United States District Court, W.D. Virginia, Roanoke Division
Michael F. Urbanski Chief United States District Judge
matter comes before the court on defendant Keith Obie
Gates's ("Gates") motion to suppress evidence
of a firearm found on his person during a search incident to
arrest and to suppress statements made during this arrest.
ECF No. 34. The government responded to this motion on
November 12, 2019 and included with its response a video
showing the entry into Gates's home, the arrest of Gates,
and the search incident to the arrest from the arresting
officer's body camera. For the reasons explained below,
the court GRANTS in part and DENIES in part
the evening on May 21, 2019, Roanoke City 911 operators
received reports from two callers describing a disturbance at
810 Mountain Avenue. ECF No. 35-1. The first caller reported
a loud disturbance between a male and a female; the second
caller said that "the male is beating the female
up," and that she could hear the sound of the male
punching the female. Id. Officer Preston Hill, who
was assigned to patrol this part of Roanoke, was sent to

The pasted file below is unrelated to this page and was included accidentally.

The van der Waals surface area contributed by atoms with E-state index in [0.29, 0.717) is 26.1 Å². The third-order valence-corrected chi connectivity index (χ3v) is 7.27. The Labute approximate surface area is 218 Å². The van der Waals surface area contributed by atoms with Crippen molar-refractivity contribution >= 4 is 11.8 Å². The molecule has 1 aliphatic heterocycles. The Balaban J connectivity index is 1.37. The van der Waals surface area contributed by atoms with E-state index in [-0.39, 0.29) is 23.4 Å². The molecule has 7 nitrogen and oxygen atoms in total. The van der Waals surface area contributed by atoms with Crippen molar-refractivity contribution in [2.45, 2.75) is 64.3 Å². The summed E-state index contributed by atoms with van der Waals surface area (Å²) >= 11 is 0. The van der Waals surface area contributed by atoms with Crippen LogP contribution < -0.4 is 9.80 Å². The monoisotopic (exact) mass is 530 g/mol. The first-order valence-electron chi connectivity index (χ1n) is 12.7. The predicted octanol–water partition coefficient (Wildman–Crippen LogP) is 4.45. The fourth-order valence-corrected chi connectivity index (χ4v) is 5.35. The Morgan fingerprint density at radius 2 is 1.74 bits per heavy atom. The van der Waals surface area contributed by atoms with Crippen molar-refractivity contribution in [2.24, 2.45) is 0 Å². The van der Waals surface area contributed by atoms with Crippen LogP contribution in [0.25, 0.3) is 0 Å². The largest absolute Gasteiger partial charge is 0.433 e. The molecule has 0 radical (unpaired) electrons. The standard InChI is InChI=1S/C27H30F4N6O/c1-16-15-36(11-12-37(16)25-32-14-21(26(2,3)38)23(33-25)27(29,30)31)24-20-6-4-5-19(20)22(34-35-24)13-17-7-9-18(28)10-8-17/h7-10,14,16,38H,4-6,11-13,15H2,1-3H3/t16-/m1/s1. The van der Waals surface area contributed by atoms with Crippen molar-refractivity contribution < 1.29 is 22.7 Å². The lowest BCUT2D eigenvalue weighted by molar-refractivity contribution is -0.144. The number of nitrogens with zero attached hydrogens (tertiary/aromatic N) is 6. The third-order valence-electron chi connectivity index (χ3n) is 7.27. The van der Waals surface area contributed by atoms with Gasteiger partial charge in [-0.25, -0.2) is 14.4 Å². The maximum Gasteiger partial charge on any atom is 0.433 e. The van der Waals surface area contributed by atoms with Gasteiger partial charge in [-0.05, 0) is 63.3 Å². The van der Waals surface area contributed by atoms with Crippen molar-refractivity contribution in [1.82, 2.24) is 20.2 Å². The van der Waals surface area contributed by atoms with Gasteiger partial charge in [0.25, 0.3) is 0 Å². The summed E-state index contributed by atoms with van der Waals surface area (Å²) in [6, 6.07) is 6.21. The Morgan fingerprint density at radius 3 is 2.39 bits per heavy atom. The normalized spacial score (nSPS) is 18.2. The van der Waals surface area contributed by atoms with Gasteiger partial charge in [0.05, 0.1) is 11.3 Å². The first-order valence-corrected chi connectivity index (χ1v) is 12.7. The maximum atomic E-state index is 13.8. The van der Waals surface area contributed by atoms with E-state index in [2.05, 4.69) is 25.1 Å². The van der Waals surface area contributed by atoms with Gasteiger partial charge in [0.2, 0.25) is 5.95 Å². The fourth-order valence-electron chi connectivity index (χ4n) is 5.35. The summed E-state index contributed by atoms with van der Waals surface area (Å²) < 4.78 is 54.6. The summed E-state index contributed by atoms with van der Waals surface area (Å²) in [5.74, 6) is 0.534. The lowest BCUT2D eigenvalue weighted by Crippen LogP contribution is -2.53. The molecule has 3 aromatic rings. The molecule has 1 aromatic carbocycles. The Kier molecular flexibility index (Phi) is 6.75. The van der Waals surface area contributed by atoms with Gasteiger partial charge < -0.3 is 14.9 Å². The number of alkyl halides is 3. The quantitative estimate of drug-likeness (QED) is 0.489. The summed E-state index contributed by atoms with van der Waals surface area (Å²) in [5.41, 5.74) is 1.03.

address the disturbance. ECF No. 35-3, at 5:50. Officer Hill
had checked active warrants earlier in his shift and was
aware of a non-permitted (i.e. requiring arrest) bench
warrant outstanding for Gates. See ECF No. 35-2.
Officer Hill arrived at 810 Mountain Avenue, he spoke briefly
with the second caller who was waiting for him on the front
porch of the residence. ECF No. 35-3, at 8:55. She told
Officer Hill she could hear from outside that
"[h]e's [Gates] has been beating her."
Id. When asked who was inside the residence, she
told Officer Hill specifically that it was "Keith
Gates." Id. Officer Hill was able to hear
raised voices from outside the residence and testified that
he recognized from prior visits the voice of Gates.
point, Officer Hill entered the residence and found Gates in
a dispute with a woman. ECF No. 35-3, at 9:55. After asking
what was happening, Officer Hill placed Gates in handcuffs
and began a search of his person, during which he discovered
a pistol in his pocket. Id. at 11:40. He then asked
Gates if he was "allowed to have a gun on [him]."
Id. at 13:09. Gates responded that the gun had been
in the shorts he was wearing when he put them on to go
outside, and that the gun did not belong to him. Id.
Officer Hill asked Gates if he had ever been charged with a
felony. Id. at 13:55. Gates told Officer Hill he had